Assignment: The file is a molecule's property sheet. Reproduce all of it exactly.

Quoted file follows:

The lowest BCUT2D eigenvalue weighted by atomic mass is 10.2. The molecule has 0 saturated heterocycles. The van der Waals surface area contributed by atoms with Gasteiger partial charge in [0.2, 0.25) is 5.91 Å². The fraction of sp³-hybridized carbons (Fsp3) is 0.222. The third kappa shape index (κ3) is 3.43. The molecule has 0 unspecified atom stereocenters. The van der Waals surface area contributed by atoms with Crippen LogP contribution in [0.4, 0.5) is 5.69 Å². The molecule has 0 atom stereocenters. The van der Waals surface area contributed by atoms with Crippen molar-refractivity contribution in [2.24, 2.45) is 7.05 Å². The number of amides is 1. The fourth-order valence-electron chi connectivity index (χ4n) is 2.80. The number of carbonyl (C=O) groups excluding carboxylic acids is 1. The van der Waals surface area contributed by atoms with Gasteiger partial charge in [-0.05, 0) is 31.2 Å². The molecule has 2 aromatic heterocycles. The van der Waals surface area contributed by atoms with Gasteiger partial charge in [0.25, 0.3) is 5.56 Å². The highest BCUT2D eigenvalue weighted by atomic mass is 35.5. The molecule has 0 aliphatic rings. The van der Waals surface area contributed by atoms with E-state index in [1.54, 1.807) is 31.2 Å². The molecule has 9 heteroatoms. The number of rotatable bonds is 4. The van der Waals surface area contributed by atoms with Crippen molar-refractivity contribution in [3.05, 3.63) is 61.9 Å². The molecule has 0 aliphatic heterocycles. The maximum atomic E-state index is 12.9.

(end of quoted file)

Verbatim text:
The lowest BCUT2D eigenvalue weighted by atomic mass is 10.2. The molecule has 0 saturated heterocycles. The van der Waals surface area contributed by atoms with Gasteiger partial charge in [0.2, 0.25) is 5.91 Å². The fraction of sp³-hybridized carbons (Fsp3) is 0.222. The third kappa shape index (κ3) is 3.43. The molecule has 0 unspecified atom stereocenters. The van der Waals surface area contributed by atoms with Crippen LogP contribution in [0.4, 0.5) is 5.69 Å². The molecule has 0 atom stereocenters. The van der Waals surface area contributed by atoms with Crippen molar-refractivity contribution in [2.24, 2.45) is 7.05 Å². The number of amides is 1. The fourth-order valence-electron chi connectivity index (χ4n) is 2.80. The number of carbonyl (C=O) groups excluding carboxylic acids is 1. The van der Waals surface area contributed by atoms with Gasteiger partial charge in [-0.05, 0) is 31.2 Å². The molecule has 2 aromatic heterocycles. The van der Waals surface area contributed by atoms with Gasteiger partial charge in [0.25, 0.3) is 5.56 Å². The highest BCUT2D eigenvalue weighted by atomic mass is 35.5. The molecule has 0 aliphatic rings. The van der Waals surface area contributed by atoms with E-state index in [1.54, 1.807) is 31.2 Å². The molecule has 9 heteroatoms. The number of rotatable bonds is 4. The van der Waals surface area contributed by atoms with Crippen molar-refractivity contribution in [3.05, 3.63) is 61.9 Å². The molecule has 0 aliphatic heterocycles. The maximum atomic E-state index is 12.9.